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Law360 (October 2, 2020, 7:03 PM EDT) —
As mental health and addiction issues spike amid the coronavirus pandemic, legal employers must be knowledgeable about the right and wrong ways to confront workers about potential mental health problems and offer them help, according to two experts speaking on a Friday panel.
As rates of anxiety, depression and substance abuse rise in the general population during the pandemic, the legal industry is not immune to those challenges and, in fact, attorneys as a group have long had higher rates of mental health issues to begin with, making them particularly vulnerable during these challenging times, said Patrick Krill, a researcher and consultant to legal employers who specializes in attorney mental health and wellness.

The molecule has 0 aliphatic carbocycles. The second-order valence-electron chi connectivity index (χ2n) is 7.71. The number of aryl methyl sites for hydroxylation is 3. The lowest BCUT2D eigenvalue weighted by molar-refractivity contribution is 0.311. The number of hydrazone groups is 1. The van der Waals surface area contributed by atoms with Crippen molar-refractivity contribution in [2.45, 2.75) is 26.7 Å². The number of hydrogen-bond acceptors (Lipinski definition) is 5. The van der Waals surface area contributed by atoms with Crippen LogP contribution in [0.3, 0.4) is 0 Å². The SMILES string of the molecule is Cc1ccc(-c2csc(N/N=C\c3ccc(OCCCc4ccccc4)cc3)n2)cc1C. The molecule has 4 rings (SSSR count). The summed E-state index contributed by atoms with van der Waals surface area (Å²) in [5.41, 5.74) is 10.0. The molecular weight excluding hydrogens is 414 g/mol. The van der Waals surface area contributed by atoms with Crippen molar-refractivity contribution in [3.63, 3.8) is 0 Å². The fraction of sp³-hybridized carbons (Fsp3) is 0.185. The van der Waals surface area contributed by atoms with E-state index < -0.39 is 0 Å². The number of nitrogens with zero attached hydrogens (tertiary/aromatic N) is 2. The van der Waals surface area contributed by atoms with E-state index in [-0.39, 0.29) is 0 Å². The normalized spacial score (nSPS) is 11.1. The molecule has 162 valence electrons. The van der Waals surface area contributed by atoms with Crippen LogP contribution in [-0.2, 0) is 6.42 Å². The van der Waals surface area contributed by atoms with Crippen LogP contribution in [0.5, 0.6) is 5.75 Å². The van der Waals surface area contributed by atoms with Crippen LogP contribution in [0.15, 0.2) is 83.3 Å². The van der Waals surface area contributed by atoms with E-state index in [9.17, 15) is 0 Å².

“We’ve been living through a truly unprecedented year that has been posing risks to our mental health, our physical health and our personal well being,” Krill said. “It’s very important to be more attentive right now about how the people around you are doing than you were prior to this.”
Krill presented the continuing legal education webinar course alongside Jonathan A. Segal, managing principal at Duane Morris Institute.
The two men offered up advice for how law firms and other legal employers can encourage attorneys and other workers to reach out for help with mental health issues when it is needed, and also how they can approach those who may appear to have a problem but have not taken the initiative to seek help on their own.
Encourage Help-Seeking Behavior